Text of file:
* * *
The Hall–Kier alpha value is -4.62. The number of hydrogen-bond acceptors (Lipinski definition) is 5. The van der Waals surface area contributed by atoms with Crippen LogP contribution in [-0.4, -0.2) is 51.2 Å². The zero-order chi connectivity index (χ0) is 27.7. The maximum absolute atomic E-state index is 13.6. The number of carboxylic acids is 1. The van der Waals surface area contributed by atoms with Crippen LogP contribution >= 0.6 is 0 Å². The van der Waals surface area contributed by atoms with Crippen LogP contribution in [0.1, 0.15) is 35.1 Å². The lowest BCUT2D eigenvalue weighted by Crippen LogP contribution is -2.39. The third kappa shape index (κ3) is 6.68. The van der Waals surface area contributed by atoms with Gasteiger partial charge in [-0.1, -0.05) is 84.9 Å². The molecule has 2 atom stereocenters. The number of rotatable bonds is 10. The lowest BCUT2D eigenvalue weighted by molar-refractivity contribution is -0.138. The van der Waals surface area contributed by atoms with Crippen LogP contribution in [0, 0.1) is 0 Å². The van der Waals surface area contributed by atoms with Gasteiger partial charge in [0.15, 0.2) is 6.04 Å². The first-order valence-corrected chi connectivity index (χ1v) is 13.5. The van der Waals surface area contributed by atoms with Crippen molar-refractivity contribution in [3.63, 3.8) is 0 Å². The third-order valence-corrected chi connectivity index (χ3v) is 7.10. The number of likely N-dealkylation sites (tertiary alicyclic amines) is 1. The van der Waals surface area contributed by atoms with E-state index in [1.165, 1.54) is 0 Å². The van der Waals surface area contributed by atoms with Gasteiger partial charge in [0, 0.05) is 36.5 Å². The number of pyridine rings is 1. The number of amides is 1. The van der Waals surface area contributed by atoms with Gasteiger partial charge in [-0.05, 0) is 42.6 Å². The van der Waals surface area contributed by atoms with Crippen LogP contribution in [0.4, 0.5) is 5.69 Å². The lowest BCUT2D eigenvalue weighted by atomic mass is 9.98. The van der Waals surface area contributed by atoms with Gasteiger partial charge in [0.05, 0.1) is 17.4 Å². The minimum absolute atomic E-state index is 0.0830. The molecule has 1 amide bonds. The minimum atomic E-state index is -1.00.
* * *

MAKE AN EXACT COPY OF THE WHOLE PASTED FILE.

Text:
The Hall–Kier alpha value is -4.62. The number of hydrogen-bond acceptors (Lipinski definition) is 5. The van der Waals surface area contributed by atoms with Crippen LogP contribution in [-0.4, -0.2) is 51.2 Å². The zero-order chi connectivity index (χ0) is 27.7. The maximum absolute atomic E-state index is 13.6. The number of carboxylic acids is 1. The van der Waals surface area contributed by atoms with Crippen LogP contribution >= 0.6 is 0 Å². The van der Waals surface area contributed by atoms with Crippen LogP contribution in [0.1, 0.15) is 35.1 Å². The lowest BCUT2D eigenvalue weighted by Crippen LogP contribution is -2.39. The third kappa shape index (κ3) is 6.68. The van der Waals surface area contributed by atoms with Gasteiger partial charge in [-0.1, -0.05) is 84.9 Å². The molecule has 2 atom stereocenters. The number of rotatable bonds is 10. The lowest BCUT2D eigenvalue weighted by molar-refractivity contribution is -0.138. The van der Waals surface area contributed by atoms with Crippen LogP contribution in [0, 0.1) is 0 Å². The van der Waals surface area contributed by atoms with Gasteiger partial charge in [0.15, 0.2) is 6.04 Å². The first-order valence-corrected chi connectivity index (χ1v) is 13.5. The van der Waals surface area contributed by atoms with Crippen molar-refractivity contribution in [3.63, 3.8) is 0 Å². The third-order valence-corrected chi connectivity index (χ3v) is 7.10. The number of likely N-dealkylation sites (tertiary alicyclic amines) is 1. The van der Waals surface area contributed by atoms with E-state index in [1.165, 1.54) is 0 Å². The van der Waals surface area contributed by atoms with Gasteiger partial charge in [0, 0.05) is 36.5 Å². The number of pyridine rings is 1. The number of amides is 1. The van der Waals surface area contributed by atoms with Gasteiger partial charge in [-0.05, 0) is 42.6 Å². The van der Waals surface area contributed by atoms with Crippen LogP contribution in [0.4, 0.5) is 5.69 Å². The lowest BCUT2D eigenvalue weighted by atomic mass is 9.98. The van der Waals surface area contributed by atoms with Gasteiger partial charge in [0.05, 0.1) is 17.4 Å². The minimum absolute atomic E-state index is 0.0830. The molecule has 1 amide bonds. The minimum atomic E-state index is -1.00.